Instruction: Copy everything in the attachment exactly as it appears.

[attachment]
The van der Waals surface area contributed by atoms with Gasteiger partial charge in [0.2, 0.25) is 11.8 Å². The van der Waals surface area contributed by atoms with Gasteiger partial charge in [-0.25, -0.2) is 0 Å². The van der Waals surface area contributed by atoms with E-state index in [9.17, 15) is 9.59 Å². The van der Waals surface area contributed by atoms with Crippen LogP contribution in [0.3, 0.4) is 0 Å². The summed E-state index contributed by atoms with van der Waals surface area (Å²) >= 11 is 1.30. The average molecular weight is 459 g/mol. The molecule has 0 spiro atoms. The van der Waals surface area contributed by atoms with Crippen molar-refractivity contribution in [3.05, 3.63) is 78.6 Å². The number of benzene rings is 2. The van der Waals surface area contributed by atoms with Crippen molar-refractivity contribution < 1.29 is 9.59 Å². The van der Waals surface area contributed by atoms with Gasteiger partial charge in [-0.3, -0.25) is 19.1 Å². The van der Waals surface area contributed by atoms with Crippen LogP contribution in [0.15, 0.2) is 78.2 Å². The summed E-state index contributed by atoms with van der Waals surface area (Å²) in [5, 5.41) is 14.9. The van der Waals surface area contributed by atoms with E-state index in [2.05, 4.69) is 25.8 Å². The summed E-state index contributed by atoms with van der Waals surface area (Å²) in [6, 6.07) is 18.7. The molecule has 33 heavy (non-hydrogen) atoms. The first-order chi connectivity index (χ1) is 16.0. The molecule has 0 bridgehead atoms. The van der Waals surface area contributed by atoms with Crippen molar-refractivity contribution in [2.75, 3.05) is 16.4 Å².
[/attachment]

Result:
The van der Waals surface area contributed by atoms with Gasteiger partial charge in [0.2, 0.25) is 11.8 Å². The van der Waals surface area contributed by atoms with Gasteiger partial charge in [-0.25, -0.2) is 0 Å². The van der Waals surface area contributed by atoms with E-state index in [9.17, 15) is 9.59 Å². The van der Waals surface area contributed by atoms with Crippen LogP contribution in [0.3, 0.4) is 0 Å². The summed E-state index contributed by atoms with van der Waals surface area (Å²) >= 11 is 1.30. The average molecular weight is 459 g/mol. The molecule has 0 spiro atoms. The van der Waals surface area contributed by atoms with Crippen molar-refractivity contribution in [3.05, 3.63) is 78.6 Å². The number of benzene rings is 2. The van der Waals surface area contributed by atoms with Crippen molar-refractivity contribution < 1.29 is 9.59 Å². The van der Waals surface area contributed by atoms with Gasteiger partial charge in [-0.3, -0.25) is 19.1 Å². The van der Waals surface area contributed by atoms with Crippen LogP contribution in [0.15, 0.2) is 78.2 Å². The summed E-state index contributed by atoms with van der Waals surface area (Å²) in [5, 5.41) is 14.9. The van der Waals surface area contributed by atoms with E-state index in [2.05, 4.69) is 25.8 Å². The summed E-state index contributed by atoms with van der Waals surface area (Å²) in [6, 6.07) is 18.7. The molecule has 33 heavy (non-hydrogen) atoms. The first-order chi connectivity index (χ1) is 16.0. The molecule has 0 bridgehead atoms. The van der Waals surface area contributed by atoms with Crippen molar-refractivity contribution in [2.75, 3.05) is 16.4 Å².